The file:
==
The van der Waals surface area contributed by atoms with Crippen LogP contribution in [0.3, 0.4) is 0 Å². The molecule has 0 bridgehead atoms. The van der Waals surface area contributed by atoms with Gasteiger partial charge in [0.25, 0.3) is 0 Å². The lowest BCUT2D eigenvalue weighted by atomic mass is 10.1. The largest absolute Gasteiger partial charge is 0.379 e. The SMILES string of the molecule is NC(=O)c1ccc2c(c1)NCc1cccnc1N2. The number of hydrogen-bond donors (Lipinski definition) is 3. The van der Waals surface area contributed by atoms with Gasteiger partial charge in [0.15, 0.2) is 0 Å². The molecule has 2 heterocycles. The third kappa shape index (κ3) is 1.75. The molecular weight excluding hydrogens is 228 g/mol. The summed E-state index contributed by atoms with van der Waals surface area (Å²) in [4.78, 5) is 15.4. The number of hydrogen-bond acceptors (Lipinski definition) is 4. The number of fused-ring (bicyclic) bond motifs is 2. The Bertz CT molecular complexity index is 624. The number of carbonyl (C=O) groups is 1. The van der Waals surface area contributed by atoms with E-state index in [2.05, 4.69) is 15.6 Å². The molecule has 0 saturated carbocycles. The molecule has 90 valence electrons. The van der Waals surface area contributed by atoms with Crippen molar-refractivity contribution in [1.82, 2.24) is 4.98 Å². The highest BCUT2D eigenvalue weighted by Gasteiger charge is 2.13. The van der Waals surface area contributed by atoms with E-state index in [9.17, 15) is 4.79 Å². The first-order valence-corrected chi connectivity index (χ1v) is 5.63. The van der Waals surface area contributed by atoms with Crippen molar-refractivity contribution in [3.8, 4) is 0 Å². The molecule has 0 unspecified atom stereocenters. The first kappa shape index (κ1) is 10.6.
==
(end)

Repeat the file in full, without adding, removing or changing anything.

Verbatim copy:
The van der Waals surface area contributed by atoms with Crippen LogP contribution in [0.3, 0.4) is 0 Å². The molecule has 0 bridgehead atoms. The van der Waals surface area contributed by atoms with Gasteiger partial charge in [0.25, 0.3) is 0 Å². The lowest BCUT2D eigenvalue weighted by atomic mass is 10.1. The largest absolute Gasteiger partial charge is 0.379 e. The SMILES string of the molecule is NC(=O)c1ccc2c(c1)NCc1cccnc1N2. The number of hydrogen-bond donors (Lipinski definition) is 3. The van der Waals surface area contributed by atoms with Gasteiger partial charge in [0.15, 0.2) is 0 Å². The molecule has 2 heterocycles. The third kappa shape index (κ3) is 1.75. The molecular weight excluding hydrogens is 228 g/mol. The summed E-state index contributed by atoms with van der Waals surface area (Å²) in [4.78, 5) is 15.4. The number of hydrogen-bond acceptors (Lipinski definition) is 4. The number of fused-ring (bicyclic) bond motifs is 2. The Bertz CT molecular complexity index is 624. The number of carbonyl (C=O) groups is 1. The van der Waals surface area contributed by atoms with E-state index in [2.05, 4.69) is 15.6 Å². The molecule has 0 saturated carbocycles. The molecule has 90 valence electrons. The van der Waals surface area contributed by atoms with Crippen molar-refractivity contribution in [1.82, 2.24) is 4.98 Å². The highest BCUT2D eigenvalue weighted by Gasteiger charge is 2.13. The van der Waals surface area contributed by atoms with E-state index in [9.17, 15) is 4.79 Å². The first-order valence-corrected chi connectivity index (χ1v) is 5.63. The van der Waals surface area contributed by atoms with Crippen molar-refractivity contribution in [3.8, 4) is 0 Å². The molecule has 0 unspecified atom stereocenters. The first kappa shape index (κ1) is 10.6.